Homophones can be one of the reasons students spell or hear something incorrectly. By raising learners' awareness of these types of words in an open and fun manner, teachers can help learners understand why they have difficulty with a particular listening activity or even with spelling a word wrongly.

Author: 
Shaun Dowling

This materials-light activity needs little preparation and allows students to notice these problems.

Procedure

  • Choose from 8 to 10 homophones to dictate.
  • Tell your students you are going to say about 10 words and for them to write them down.
  • Ask students to stay silent while you dictate and not to check with a partner.
  • Dictate each word clearly and allow students time to write
  • Here are the 10 I usually choose with their homophone in brackets
    band (banned) I´ll (aisle, isle)
    knot (not) right (write)
    there (their, they're) sun (son)
    past (passed) cell (sell)
    flu (flew) made (maid)
  • In pairs, have students check what they have written down. As students check, write the words (not in brackets) up on the board.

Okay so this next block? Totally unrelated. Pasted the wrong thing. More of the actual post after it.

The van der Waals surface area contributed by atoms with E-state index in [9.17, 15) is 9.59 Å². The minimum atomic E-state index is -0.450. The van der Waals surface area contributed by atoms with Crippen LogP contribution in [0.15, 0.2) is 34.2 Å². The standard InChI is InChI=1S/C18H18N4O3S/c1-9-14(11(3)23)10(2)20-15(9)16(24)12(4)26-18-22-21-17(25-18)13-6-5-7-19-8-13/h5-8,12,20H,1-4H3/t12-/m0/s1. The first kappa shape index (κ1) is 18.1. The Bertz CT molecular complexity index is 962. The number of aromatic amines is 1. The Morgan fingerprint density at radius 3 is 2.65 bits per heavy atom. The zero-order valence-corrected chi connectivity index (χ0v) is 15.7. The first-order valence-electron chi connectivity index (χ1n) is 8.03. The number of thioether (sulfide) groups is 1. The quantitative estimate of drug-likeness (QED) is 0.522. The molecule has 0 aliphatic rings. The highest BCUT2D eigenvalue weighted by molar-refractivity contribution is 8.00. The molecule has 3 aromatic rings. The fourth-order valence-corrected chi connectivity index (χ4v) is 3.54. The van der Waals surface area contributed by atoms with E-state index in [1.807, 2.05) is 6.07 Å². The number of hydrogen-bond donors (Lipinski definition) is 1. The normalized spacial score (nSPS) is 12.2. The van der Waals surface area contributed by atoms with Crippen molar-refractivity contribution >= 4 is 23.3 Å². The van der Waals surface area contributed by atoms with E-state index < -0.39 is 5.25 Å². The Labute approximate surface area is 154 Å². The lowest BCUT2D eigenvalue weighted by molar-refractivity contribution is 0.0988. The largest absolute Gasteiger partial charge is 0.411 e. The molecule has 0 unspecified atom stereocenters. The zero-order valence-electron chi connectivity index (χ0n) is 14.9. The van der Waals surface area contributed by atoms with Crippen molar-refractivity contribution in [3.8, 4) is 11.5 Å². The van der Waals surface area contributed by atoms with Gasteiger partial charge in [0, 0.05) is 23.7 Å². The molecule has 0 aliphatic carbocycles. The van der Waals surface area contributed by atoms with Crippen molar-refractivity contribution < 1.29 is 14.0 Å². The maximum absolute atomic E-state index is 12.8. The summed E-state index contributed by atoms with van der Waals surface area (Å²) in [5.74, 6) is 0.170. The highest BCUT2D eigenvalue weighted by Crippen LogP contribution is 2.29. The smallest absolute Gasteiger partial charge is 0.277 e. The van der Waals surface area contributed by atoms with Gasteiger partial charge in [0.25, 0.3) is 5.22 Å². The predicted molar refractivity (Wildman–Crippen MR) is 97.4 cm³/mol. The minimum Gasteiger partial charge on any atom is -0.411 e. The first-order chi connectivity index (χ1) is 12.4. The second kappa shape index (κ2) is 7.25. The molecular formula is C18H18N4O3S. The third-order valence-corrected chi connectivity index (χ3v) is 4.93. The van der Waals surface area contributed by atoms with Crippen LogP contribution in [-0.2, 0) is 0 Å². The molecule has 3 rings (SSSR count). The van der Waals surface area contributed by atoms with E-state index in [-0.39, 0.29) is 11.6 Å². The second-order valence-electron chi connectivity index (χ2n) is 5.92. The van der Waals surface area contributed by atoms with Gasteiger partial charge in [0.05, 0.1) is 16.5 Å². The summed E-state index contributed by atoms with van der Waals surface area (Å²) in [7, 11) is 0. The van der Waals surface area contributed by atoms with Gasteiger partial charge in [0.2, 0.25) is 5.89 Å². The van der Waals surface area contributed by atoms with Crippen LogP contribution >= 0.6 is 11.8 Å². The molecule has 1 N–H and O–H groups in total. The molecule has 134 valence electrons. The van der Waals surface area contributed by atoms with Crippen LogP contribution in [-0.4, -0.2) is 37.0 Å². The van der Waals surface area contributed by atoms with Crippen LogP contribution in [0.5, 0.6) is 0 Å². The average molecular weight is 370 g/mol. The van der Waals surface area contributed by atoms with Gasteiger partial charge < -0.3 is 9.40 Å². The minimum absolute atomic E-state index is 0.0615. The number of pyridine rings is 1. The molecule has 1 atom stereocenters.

• After the pairs have finished they may see a difference in their lists. Ask the whole group if they have written down the same as the list on the board. Note that many students may feel they have written down the wrong words if their own words are different from the list on the board.
  • Now as you write the second similar sounding word (these are the homophones in brackets), ask students if their list was similar to these other words. Some discussion may take place here as students laugh and smile about what they have written, so ask students if they can ask you what is the difference between the two words. They should say the spelling and also the meaning.
  • Now elicit from students the similarities of the words. If they disagree that the sounds are not the same then it is a good idea to drill the words for students to hear and ask them if the homophones sound different.
  • Now elicit again what differences there are between the words. You can write these differences and similarities on the board for clarity.
  • Now introduce the word 'homophone' and see if students know of any other English homophones.
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